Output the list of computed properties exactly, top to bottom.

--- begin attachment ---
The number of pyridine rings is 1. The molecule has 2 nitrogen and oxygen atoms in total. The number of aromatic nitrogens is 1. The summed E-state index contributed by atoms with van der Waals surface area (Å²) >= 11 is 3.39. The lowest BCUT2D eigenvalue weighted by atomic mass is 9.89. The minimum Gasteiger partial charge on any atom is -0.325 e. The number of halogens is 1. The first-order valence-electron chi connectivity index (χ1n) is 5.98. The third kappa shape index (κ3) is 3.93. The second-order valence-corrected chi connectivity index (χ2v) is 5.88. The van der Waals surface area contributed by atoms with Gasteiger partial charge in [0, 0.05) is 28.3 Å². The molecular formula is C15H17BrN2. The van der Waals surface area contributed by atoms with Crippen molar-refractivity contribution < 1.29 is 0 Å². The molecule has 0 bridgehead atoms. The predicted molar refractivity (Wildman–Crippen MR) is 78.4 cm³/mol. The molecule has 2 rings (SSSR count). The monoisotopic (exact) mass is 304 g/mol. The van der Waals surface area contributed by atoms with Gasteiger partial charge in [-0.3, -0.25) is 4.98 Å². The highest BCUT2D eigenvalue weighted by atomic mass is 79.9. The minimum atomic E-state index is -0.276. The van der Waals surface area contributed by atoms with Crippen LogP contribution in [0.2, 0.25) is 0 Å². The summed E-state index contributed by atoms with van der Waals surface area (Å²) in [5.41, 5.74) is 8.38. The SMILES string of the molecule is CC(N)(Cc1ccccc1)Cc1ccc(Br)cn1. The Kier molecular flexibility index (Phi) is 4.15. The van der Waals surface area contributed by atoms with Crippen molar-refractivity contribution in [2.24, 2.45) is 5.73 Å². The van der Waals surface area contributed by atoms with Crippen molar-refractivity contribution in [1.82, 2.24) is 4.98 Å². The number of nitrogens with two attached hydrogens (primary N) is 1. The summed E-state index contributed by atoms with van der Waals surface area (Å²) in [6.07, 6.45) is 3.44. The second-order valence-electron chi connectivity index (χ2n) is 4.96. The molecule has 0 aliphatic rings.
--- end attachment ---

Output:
The number of pyridine rings is 1. The molecule has 2 nitrogen and oxygen atoms in total. The number of aromatic nitrogens is 1. The summed E-state index contributed by atoms with van der Waals surface area (Å²) >= 11 is 3.39. The lowest BCUT2D eigenvalue weighted by atomic mass is 9.89. The minimum Gasteiger partial charge on any atom is -0.325 e. The number of halogens is 1. The first-order valence-electron chi connectivity index (χ1n) is 5.98. The third kappa shape index (κ3) is 3.93. The second-order valence-corrected chi connectivity index (χ2v) is 5.88. The van der Waals surface area contributed by atoms with Gasteiger partial charge in [0, 0.05) is 28.3 Å². The molecular formula is C15H17BrN2. The van der Waals surface area contributed by atoms with Crippen molar-refractivity contribution < 1.29 is 0 Å². The molecule has 0 bridgehead atoms. The predicted molar refractivity (Wildman–Crippen MR) is 78.4 cm³/mol. The molecule has 2 rings (SSSR count). The monoisotopic (exact) mass is 304 g/mol. The van der Waals surface area contributed by atoms with Gasteiger partial charge in [-0.3, -0.25) is 4.98 Å². The highest BCUT2D eigenvalue weighted by atomic mass is 79.9. The minimum atomic E-state index is -0.276. The van der Waals surface area contributed by atoms with Crippen LogP contribution in [0.2, 0.25) is 0 Å². The summed E-state index contributed by atoms with van der Waals surface area (Å²) in [5.41, 5.74) is 8.38. The SMILES string of the molecule is CC(N)(Cc1ccccc1)Cc1ccc(Br)cn1. The Kier molecular flexibility index (Phi) is 4.15. The van der Waals surface area contributed by atoms with Crippen molar-refractivity contribution in [2.24, 2.45) is 5.73 Å². The van der Waals surface area contributed by atoms with Crippen molar-refractivity contribution in [1.82, 2.24) is 4.98 Å². The number of nitrogens with two attached hydrogens (primary N) is 1. The summed E-state index contributed by atoms with van der Waals surface area (Å²) in [6.07, 6.45) is 3.44. The second-order valence-electron chi connectivity index (χ2n) is 4.96. The molecule has 0 aliphatic rings.